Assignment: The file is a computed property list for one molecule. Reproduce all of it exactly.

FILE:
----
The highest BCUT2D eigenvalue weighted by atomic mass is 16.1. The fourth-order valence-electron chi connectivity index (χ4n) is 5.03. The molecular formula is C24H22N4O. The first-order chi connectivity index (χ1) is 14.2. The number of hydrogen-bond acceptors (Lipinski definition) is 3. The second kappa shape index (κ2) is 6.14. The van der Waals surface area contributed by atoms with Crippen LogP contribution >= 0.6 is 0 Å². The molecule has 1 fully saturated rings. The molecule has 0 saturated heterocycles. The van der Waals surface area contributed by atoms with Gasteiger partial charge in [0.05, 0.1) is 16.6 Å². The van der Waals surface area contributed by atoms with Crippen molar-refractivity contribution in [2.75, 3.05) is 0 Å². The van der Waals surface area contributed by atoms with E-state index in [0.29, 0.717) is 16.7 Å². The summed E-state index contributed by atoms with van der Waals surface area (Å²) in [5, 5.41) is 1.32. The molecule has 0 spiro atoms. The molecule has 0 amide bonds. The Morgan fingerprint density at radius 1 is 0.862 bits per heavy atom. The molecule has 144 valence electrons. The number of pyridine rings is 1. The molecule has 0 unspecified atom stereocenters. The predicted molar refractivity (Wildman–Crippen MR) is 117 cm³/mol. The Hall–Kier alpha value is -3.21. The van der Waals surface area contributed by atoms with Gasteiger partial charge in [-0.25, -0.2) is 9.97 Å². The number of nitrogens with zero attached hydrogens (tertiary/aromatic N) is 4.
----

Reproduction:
The highest BCUT2D eigenvalue weighted by atomic mass is 16.1. The fourth-order valence-electron chi connectivity index (χ4n) is 5.03. The molecular formula is C24H22N4O. The first-order chi connectivity index (χ1) is 14.2. The number of hydrogen-bond acceptors (Lipinski definition) is 3. The second kappa shape index (κ2) is 6.14. The van der Waals surface area contributed by atoms with Crippen LogP contribution >= 0.6 is 0 Å². The molecule has 1 fully saturated rings. The molecule has 0 saturated heterocycles. The van der Waals surface area contributed by atoms with Gasteiger partial charge in [0.05, 0.1) is 16.6 Å². The van der Waals surface area contributed by atoms with Crippen molar-refractivity contribution in [2.75, 3.05) is 0 Å². The van der Waals surface area contributed by atoms with E-state index in [0.29, 0.717) is 16.7 Å². The summed E-state index contributed by atoms with van der Waals surface area (Å²) in [5, 5.41) is 1.32. The molecule has 0 spiro atoms. The molecule has 0 amide bonds. The Morgan fingerprint density at radius 1 is 0.862 bits per heavy atom. The molecule has 144 valence electrons. The number of pyridine rings is 1. The molecule has 0 unspecified atom stereocenters. The predicted molar refractivity (Wildman–Crippen MR) is 117 cm³/mol. The Hall–Kier alpha value is -3.21. The van der Waals surface area contributed by atoms with Gasteiger partial charge in [-0.25, -0.2) is 9.97 Å². The number of nitrogens with zero attached hydrogens (tertiary/aromatic N) is 4.